My memory of British Sterling ads, is that I didn't recognize that the top half of the bottle was metal. I always thought it was a ripoff that they were only selling a half-full bottle! Comment posted by SuperCFL on Monday, December 31st 2007 at 1:40am.
my grandpa bought this cologne and i couldn't stand the smell of it! Comment posted by mokos23 on Tuesday, January 1st 2008 at 1:14am.
One of our commercials was featured on the ABC show "NY Med" last night! (Episode 5)! It was a commercial from 1977 for British Sterling - the woman who was in the ER apparently did the voiceovers back then. I wish I knew her name - I would credit her! Check out the episode segment - skip to about 35:20 into the show - you have to watch a few commercials but then it will come up. Thanks to YouTuber "ClassicCommercial" (Jonathan) for the heads up! Comment posted by Szake on Wednesday, August 8th 2012 at 12:43pm.
At the bottom, the name is not Spiegel, it is Speidel, the makers of watchbands like Twist-O-Flex and Romunda. Comment posted by Dth1971 on Thursday, August 8th 2013 at 8:20pm.
A bright white lower third on a white snow background with no outline or shadow in a contrasting color. What were they thinking? It kind of reminds me of those subtitles in one of the Austin Powers movies. Comment posted by Szake on Thursday, August 8th 2013 at 9:09pm.
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This clip has been viewed 2557 times. This clip debuted on FuzzyMemories.TV on Sunday, December 30th 2007.
The company that offered (for sale, of course) this color test pattern (and laid out the type including the "Broadcasting From Sears Tower" and "Circular Polarization" notices) was a Clifton, NJ firm called Tele-Measurements, Inc., which is still around. In 1977 adverts the company put out in magazines such as Broadcast Engineering and BM/E (Broadcast Management/Engineering), their designation for this type pattern was TM-501, as part of their "Tele-Pat" line. A much earlier version of this pattern was used in Chicago by WFLD Channel 32 in its early years on the air (from its 1966 debut into the early '70's, apparently giving way to electronic color bars around the onset of Kaiser's 1973-77 sojourn).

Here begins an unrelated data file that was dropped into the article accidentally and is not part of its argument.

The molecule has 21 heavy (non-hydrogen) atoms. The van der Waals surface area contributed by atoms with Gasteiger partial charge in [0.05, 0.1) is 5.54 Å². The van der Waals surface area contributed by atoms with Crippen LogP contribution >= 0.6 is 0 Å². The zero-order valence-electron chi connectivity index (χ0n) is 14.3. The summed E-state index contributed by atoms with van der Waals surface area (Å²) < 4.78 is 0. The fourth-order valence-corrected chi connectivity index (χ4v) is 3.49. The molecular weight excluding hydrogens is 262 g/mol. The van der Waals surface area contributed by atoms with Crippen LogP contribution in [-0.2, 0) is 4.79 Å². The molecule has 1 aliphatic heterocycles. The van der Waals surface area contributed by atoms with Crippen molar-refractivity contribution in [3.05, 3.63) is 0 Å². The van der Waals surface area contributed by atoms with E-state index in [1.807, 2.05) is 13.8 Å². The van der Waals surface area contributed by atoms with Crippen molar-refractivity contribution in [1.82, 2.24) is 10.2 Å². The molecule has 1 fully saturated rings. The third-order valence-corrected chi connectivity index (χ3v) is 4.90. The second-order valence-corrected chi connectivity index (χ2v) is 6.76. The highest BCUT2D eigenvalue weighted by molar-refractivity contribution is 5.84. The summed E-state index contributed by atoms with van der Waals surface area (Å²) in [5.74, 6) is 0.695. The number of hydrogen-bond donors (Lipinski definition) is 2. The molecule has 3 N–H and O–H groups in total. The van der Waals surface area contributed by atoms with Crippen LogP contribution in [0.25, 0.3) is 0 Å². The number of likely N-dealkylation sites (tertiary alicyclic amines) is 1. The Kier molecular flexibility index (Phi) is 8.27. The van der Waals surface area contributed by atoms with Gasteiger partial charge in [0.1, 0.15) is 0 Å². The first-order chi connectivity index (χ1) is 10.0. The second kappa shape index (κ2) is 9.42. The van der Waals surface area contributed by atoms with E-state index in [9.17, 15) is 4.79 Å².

No doubt when the tape of Fr. Hitpas' sermonette got around to airing on NYC sister station WCBS Channel 2's "Give Us This Day" at sign-on or sign-off, the voiceover (either Pat Connell or Norm Stevens or Roger Forster or whomever) would have announced at the end that it "was presented in cooperation with the Communications Office of the Archdiocese of New York." And if at sign-on, would have been followed by first the station ID, then a 20-or-so-minute slides-only newscast read by the said announcer.
Isn't there a longer, minute version of this commercial? If I remember, they also had a segment where Larry from Perfect Strangers, "Boz Knows Comedy?" and you see Cooky trying to hit Bozo with a pie and as usual, it backfires. I swear I saw it on here. I checked YouTube and there's no such commercial on there.
Around Why-Tee (the phonetic spelling for the initials of YouTube), you have quite a few editorials (and even some editorial feedbacks) from sister station WPIX Channel 11 in New York City, as delivered by Richard N. Hughes who was perhaps the most famous of the editorialists in NYC. Pray tell, who amongst the Chicago TV stations' editorialists would have been better known "at the time"? I'm banking on WMAQ's Dillon Smith . . .
NYC sister station WPIX Channel 11's "Portions..." wording was "Portions Of The Preceding Program Were Pre-Recorded." The "pre-recorded" terminology was used by NYC stations almost uniformly, as if they believed New Yorkers wouldn't understand what "mechanically reproduced" meant.